Univariate sensitivity analysis was conducted using the high or low value for each variable shown in Table 1 while holding the other variables at their base values. To vary the transmission and/or acquisition values, each component used to calculate the attributable risk for T. vaginalis shown in Table 2 was allowed to vary while holding the other components at their base value. We selected 4 transmission values to use in the univariate analysis, the very high, high, low, and very low scenarios shown in Table 1. Multivariate sensitivity analysis was conducted to consider the “worst-case” (eg, high cost, low transmission, low T. vaginalis prevalence, high partner notification and/or treatment, low reinfection, high treatment-seeking behavior) and “best-case” (eg, low cost, high transmission, high T. vaginalis prevalence, low partner notification and/or treatment, high reinfection, low treatment-seeking behavior) scenarios.

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HIV Transmission Attributable to Infection With Trichomonas vaginalis

Currently, Malawian syndromic STD guidelines for men provide metronidazole initially to only approximately 12% of male clinic attendees, who are the partners of women managed for trichomoniasis (see Table 1). The prevalence of male trichomoniasis in this STD clinic is approximately 20%.25 We estimate the base transmission rate of HIV from the male index case to a susceptible partner to be 0.0370 and the acquisition rate of an HIV-negative index case to be 0.0154 over the duration of infection with T. vaginalis. In the absence of other STDs (ie, they are properly managed), we anticipate the transmission and acquisition rates to increase to 0.0684 and 0.0315 in the presence of untreated trichomoniasis. Subtracting the initial rate from the second rate, the attributable risk for the transmission or acquisition of HIV attributable to trichomoniasis is 0.0314 or 0.0161, respectively (see Table 1).

Assuming a 10% reinfection rate and that one third of untreated men seek appropriate treatment in a timely manner, we estimate that persistent male trichomoniasis is responsible for 27.2 new cases of HIV, including susceptible male index cases (acquisition) and susceptible female partners (transmission) for every 10,000 men who receive government care for their STD (see Table 3). As we expand coverage for male trichomoniasis, we see a reduction in the number of new HIV infections attributable to untreated T. vaginalis infection, from 18.6 to 7.3 to 4.5.

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Program Costs

We estimate that current efforts to treat T. vaginalis under the national program cost $361.80 per 10,000 men attending STD clinics (see Table 3). Program costs increase across the interventions under consideration, as treatment is given to more men, from $639.10 per 10,000 men when metronidazole is added for men presenting with urethritis (scheme A) to $711.80 for complete coverage (scheme C). Hence, incremental costs over the current status quo range from $277.50 to $350.20.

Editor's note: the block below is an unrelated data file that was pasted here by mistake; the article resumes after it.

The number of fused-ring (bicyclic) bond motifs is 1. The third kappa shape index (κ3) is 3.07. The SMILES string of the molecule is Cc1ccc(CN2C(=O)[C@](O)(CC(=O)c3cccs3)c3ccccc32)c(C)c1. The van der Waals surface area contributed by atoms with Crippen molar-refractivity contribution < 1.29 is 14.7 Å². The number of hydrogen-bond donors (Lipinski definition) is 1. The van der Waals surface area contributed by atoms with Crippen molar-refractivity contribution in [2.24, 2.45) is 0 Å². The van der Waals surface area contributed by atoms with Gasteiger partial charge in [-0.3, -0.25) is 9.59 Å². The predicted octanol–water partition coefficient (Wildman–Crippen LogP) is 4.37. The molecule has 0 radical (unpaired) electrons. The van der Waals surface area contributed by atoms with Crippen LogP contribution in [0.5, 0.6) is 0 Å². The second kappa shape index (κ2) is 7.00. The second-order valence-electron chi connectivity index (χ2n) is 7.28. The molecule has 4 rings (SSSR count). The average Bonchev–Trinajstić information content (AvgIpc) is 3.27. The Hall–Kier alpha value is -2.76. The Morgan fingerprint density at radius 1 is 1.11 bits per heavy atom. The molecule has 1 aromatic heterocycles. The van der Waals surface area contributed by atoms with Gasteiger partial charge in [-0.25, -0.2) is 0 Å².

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Cost-Effectiveness of Expanding Sexually Transmitted Disease Services to Include Treatment for Male Trichomoniasis

Complete coverage (scheme C) represents an excess cost over the status quo of $350.20 and prevents 22.7 cases of HIV compared with the status quo, translating to an ICER of $15.43 (see Table 3). The small number of cases of HIV transmission observed even with 100% coverage can be attributed to reinfections. Covering most clinic attendees (plan B: asymptomatic referrals plus urethritis and GUD, representing nearly 90% of male clinic attendees) averts 19.9 cases of HIV and provides an ICER of $15.85. Because there is a high prevalence of infection with T. vaginalis in men with GUD in this clinic, just adding men with urethritis averted fewer incident cases of HIV (8.6 cases), with an ICER of $32.27.

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Sensitivity Analysis

Under univariate sensitivity analysis, the HIV transmission events averted ranged from 2 to 52. Model results were robust to partner notification and treatment, secondary treatment-seeking behavior, and metronidazole efficacy but were more sensitive to other parameters.

Results were most sensitive to variation in the probability of HIV transmission. The very high transmission scenario, accounting for extreme variations in number of sexual partners reported by the enrolled men, provides the most favorable (lowest) ICERs. Under treatment plans A, B, and C, we see the highest number of cases averted, 19.8, 45.6, and 52.0, respectively, over the current treatment protocol, yielding more favorable ICERs (Table 4). Setting the duration of infection to 1 month produced our very low transmission scenario. Here, we observe the lowest number of cases of HIV averted as compared to the status quo, from 2.2 to 5.0 to 5.7 per treatment plan. Attendant ICERs were the largest we observed during the univariate sensitivity analysis.